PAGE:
Hail, thou festive, ever venerable day! Whereon
Hell is conquered and heaven is won by Christ.
There is a traditional Gregorian chant sung to the Latin text. But nowadays we often hear the poem rendered into lyrical English and accompanied by the triumphantly striding tune by Ralph Vaughan Williams:
Hail thee, festival day,
Blessed day that are hallowed forever
Day whereon Christ arose, breaking the kingdom of death.
More majestic perhaps is the Latin original:
Salve, festa dies, toto venerabilis aevo, qua Deus
Infernum vicit et astra tenet.
Translated literally, the verses declare that on this festive day God “conquered hell and took hold of the stars.” That refrain is repeated after each verse. The verses themselves provide a festival of vernal imagery.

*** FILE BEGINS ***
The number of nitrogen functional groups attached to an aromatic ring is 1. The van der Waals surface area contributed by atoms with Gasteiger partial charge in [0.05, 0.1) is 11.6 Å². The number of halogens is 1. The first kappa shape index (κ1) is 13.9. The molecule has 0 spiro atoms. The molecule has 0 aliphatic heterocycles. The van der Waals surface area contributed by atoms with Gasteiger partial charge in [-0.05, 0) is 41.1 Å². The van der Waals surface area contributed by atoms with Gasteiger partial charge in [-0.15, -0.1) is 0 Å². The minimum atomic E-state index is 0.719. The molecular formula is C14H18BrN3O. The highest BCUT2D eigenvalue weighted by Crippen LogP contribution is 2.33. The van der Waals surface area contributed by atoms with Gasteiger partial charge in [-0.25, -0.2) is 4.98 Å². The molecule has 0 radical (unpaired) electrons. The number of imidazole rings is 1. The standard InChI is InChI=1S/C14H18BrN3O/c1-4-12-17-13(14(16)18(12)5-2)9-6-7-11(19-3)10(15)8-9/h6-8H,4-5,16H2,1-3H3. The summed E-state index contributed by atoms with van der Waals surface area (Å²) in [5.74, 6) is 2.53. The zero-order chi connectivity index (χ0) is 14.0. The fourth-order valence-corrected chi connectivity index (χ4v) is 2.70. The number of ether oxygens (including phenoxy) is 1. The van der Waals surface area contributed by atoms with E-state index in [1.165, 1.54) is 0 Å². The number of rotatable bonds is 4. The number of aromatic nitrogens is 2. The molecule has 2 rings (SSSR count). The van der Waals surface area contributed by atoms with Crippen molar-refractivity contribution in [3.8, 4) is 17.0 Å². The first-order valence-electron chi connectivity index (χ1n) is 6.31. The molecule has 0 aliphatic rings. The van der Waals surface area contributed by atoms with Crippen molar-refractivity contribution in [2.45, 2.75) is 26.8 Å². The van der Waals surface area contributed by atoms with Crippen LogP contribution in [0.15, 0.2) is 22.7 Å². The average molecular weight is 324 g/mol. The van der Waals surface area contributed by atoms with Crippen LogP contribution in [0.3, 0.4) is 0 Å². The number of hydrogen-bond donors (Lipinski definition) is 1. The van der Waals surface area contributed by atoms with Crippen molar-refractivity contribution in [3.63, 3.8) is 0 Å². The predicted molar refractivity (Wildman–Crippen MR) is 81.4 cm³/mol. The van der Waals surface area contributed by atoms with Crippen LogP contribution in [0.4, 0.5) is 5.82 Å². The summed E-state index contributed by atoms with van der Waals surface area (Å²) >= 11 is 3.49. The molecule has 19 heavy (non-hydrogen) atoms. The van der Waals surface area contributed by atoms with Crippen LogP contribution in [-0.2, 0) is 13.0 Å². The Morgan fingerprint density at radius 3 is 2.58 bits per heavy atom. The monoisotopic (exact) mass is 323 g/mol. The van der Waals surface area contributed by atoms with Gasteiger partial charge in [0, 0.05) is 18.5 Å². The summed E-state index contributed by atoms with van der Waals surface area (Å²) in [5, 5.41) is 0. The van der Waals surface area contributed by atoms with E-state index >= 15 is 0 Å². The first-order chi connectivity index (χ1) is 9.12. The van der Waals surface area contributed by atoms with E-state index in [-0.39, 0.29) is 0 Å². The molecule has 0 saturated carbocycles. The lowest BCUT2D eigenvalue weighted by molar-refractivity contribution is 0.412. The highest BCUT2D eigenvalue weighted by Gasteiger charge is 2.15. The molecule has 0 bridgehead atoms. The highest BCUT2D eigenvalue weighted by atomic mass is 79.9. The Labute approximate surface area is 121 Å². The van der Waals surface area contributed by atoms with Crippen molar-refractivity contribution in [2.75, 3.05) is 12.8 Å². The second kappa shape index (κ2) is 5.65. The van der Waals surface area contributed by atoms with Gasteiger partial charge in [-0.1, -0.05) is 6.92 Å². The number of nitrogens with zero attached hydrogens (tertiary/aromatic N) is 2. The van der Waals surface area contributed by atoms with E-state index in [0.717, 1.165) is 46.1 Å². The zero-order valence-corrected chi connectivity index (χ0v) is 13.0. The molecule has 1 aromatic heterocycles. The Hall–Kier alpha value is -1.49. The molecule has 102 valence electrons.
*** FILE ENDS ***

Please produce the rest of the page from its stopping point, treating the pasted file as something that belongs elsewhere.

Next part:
For now the woods with their leaves and the
meadows with their flowers, pay homage to
Jesus’ triumph over the gloomy tomb.
Light, firmament, fields and sea, give justly
praise to the God that defeats the laws of death,
and rises above the stars.
The worship of nature was of course the keynote of pagan religion, and rituals of rebirth featured prominently. The author repurposes classical nature imagery in his paean to the Resurrection, thus making the mystery more attractive to our senses. All the mysterious movements of nature, which caused ancient man to wonder and rejoice, are given a new meaning. Yet such imagery surely enough has a precedent in the Psalms:
You visit the earth and water it,
you greatly enrich it…
You water its furrows abundantly,
settling its ridges,
softening it with showers,
and blessing its growth.
You crown the year with your bounty;
the tracks of your chariot overflow with richness.
The pastures of the wilderness drip,
the hills gird themselves with joy,
the meadows clothe themselves with flocks,
the valleys deck themselves with grain,
they shout and sing together for joy. (Psalm 65)
Later in Salve, festa dies the imagery of springtime is complemented by the imagery of baptism—clear flowing water and white clothing: